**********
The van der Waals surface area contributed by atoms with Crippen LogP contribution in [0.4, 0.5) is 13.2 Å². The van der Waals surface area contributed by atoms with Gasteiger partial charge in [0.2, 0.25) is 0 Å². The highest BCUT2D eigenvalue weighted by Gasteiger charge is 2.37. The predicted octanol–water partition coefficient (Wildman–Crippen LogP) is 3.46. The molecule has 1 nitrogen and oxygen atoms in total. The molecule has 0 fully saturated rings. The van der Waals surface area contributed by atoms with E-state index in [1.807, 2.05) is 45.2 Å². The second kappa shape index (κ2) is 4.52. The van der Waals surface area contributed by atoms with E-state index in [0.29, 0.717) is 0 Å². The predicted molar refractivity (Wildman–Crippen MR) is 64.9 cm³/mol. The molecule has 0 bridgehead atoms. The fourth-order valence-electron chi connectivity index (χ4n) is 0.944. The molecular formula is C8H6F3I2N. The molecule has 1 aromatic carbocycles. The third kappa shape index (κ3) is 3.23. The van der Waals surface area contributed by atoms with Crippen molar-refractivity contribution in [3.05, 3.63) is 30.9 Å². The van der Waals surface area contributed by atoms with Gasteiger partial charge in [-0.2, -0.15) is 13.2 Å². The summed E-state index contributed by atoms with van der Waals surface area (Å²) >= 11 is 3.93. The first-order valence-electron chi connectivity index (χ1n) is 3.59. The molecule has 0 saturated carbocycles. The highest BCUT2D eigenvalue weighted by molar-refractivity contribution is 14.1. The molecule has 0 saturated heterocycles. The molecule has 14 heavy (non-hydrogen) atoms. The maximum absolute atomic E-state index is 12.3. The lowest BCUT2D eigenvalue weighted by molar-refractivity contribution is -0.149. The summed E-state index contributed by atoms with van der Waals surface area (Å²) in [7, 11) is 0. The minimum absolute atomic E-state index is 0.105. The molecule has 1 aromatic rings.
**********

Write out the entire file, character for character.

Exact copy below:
The van der Waals surface area contributed by atoms with Crippen LogP contribution in [0.4, 0.5) is 13.2 Å². The van der Waals surface area contributed by atoms with Gasteiger partial charge in [0.2, 0.25) is 0 Å². The highest BCUT2D eigenvalue weighted by Gasteiger charge is 2.37. The predicted octanol–water partition coefficient (Wildman–Crippen LogP) is 3.46. The molecule has 1 nitrogen and oxygen atoms in total. The molecule has 0 fully saturated rings. The van der Waals surface area contributed by atoms with E-state index in [1.807, 2.05) is 45.2 Å². The second kappa shape index (κ2) is 4.52. The van der Waals surface area contributed by atoms with E-state index in [0.29, 0.717) is 0 Å². The predicted molar refractivity (Wildman–Crippen MR) is 64.9 cm³/mol. The molecule has 0 bridgehead atoms. The fourth-order valence-electron chi connectivity index (χ4n) is 0.944. The molecular formula is C8H6F3I2N. The molecule has 1 aromatic carbocycles. The third kappa shape index (κ3) is 3.23. The van der Waals surface area contributed by atoms with Crippen molar-refractivity contribution in [3.05, 3.63) is 30.9 Å². The van der Waals surface area contributed by atoms with Gasteiger partial charge in [-0.2, -0.15) is 13.2 Å². The summed E-state index contributed by atoms with van der Waals surface area (Å²) >= 11 is 3.93. The first-order valence-electron chi connectivity index (χ1n) is 3.59. The molecule has 0 saturated carbocycles. The highest BCUT2D eigenvalue weighted by molar-refractivity contribution is 14.1. The molecule has 0 saturated heterocycles. The molecule has 14 heavy (non-hydrogen) atoms. The maximum absolute atomic E-state index is 12.3. The lowest BCUT2D eigenvalue weighted by molar-refractivity contribution is -0.149. The summed E-state index contributed by atoms with van der Waals surface area (Å²) in [7, 11) is 0. The minimum absolute atomic E-state index is 0.105. The molecule has 1 aromatic rings.